First, let’s start with the question most people have when they see the name: What the hell is an Olv?
The answer is it’s anything you want it to be because, in fact, it isn’t anything. It is not a real word, it is not short for anything, it isn’t an acronym and it doesn’t translate to another language.
For reasons of full disclosure and to give further explanation, I was invited to take part in a menu tasting while this concept was still in development. The tasting was held during the afternoon in the now defunct Manuel’s on the 28th, to give you an idea of how long ago that was. (Manny Garcia and company were consulting on the Olv project.)
Olv’s owner, Humberto Perez, was very excited about his new restaurant and was very particular about what he wanted it to be. When he told me the name he intended to put on the restaurant, I told him, in the nicest way I could, that the name stinks. He explained he wanted a word that didn’t have any prior meaning so that his cafe would not be hampered by preconceived notions. He wanted people to eventually associate the experience they had at the cafe with the name, perhaps creating something new for the lexicon along with a cafe. His argument was that no one knew what a Starbuck’s was until it became associated with a coffee bar. I told him that millions of people named Starbuck might disagree.
(I didn’t tell him that a better argument could be found in Haagen-Dazs, which is also a made-up name that has come to be associated with premium ice cream. But Haagen-Dazs is fun to say; Olv is not.)
After nearly four years of planning, Perez finally opened Olv in the SoDo plaza on South Orange Avenue in August. It’s an attractive space featuring touches of stone, polished wood, a partial ceiling with twinkling lights, and a back bar that is a glass wall with hidden televisions that can be seen only when turned on.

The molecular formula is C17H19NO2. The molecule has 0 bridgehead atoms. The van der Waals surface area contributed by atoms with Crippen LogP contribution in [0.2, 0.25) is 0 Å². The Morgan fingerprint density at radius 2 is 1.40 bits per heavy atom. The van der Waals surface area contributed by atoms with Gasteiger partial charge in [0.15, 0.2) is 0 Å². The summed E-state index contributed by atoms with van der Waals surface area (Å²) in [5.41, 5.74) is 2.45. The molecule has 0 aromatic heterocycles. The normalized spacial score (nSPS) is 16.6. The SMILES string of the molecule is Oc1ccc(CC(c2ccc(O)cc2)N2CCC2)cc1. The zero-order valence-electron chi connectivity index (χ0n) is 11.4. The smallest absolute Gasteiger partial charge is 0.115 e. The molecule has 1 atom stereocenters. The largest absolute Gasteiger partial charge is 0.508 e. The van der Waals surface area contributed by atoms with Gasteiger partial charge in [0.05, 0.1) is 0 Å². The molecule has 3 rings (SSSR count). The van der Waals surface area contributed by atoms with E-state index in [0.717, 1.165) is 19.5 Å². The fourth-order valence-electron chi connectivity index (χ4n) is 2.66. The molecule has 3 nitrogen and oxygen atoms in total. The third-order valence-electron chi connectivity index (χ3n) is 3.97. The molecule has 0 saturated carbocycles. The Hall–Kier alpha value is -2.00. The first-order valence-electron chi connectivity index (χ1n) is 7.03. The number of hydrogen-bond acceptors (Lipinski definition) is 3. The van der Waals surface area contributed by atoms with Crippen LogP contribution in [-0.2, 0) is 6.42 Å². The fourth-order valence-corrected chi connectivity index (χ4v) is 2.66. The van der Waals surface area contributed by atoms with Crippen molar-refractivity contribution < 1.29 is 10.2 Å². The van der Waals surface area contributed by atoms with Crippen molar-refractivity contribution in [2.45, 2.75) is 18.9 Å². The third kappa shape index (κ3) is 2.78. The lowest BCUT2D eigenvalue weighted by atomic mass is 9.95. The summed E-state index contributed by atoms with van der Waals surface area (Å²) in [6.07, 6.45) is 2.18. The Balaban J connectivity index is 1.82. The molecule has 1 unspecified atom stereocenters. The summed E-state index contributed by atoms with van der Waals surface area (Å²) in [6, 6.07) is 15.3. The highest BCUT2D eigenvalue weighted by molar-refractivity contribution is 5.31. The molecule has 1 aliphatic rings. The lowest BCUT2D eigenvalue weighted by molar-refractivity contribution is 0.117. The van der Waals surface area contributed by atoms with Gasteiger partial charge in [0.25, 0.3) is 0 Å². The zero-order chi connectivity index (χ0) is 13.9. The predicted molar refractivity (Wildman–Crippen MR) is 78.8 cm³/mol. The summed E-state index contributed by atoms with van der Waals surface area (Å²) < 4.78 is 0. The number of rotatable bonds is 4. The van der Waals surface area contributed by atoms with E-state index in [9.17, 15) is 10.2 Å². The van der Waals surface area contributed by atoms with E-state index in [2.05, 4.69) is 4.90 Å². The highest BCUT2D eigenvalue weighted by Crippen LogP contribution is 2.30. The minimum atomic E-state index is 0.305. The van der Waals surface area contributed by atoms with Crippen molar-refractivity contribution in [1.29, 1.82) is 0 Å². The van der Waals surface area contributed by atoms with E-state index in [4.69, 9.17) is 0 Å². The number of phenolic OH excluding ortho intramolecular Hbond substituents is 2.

There are a few tables with conventional cafe seating but also several club chairs for lounging. (There is free wi-fi.) A sizable wine bar dominates one side of the room, but on none of my visits was anyone seated there.
Don’t look to the menu to give any clues of identity. I found nothing on the lunch or dinner menus that presented itself as anything that might remotely be construed as a signature dish, or even something the kitchen might be particularly proud of. The noontime menu has an array of sandwiches; dinner has flatbreads and such items as tuna tartare, crab cakes, diver scallops and marinated salmon. But take notice that most items are listed under the heading “small plates,” more of a tapas concept.
I first visited Olv for dinner and left rather underwhelmed. Even though it had been open a couple of months at that point, the cafe’s staff seemed confused, and much of the menu, my guest and I were told, was not available. We shared a duck confit flatbread with boursin cheese and a syrupy balsamic drizzle on a somewhat soggy crust.
Service on that visit was surprisingly inadequate. I would guess our server had never waited tables before, and I mean up to and including that moment.
Service was better on a more recent lunch visit though still not polished or beyond basic skills.
Food was better, too. I selected the char grilled burger with bacon and cheese and requested it be prepared medium-rare. It was medium, but it was a good-sized patty on a fresh bun. Some seasonings in the meat mix could add some flavor.
My lunch guest chose the French dip, which featured thinly sliced roast beef and swiss cheese on a fresh and soft roll. Also rather bland without the jus dipping sauce.
Both were served with house-made chips, which were very good. The other alternative was grapes. Grapes!? They didn’t sound alluring enough to steer me toward more healthful dining.
I still think the name Olv stinks, although I appreciate that Perez wants his customers to associate it with his cafe’s identity. But he needs to push them in the right direction, give them something to associate the name with. Starbuck’s is coffee; Haagen-Dazs is ice cream. Nothing is unique here, and nothing presents itself as a possible brand.
A better marketing plan would be to tell the customer what you are and then let them think they figured it out themselves.
Olv is at 25 W. Crystal Lake Crystal Lake St., Orlando, in the SoDo complex off of Orange Avenue just north of Michigan Street. It is open for lunch and dinner daily. The phone number is 407-722-5060 and the Web site is olvcafe.com.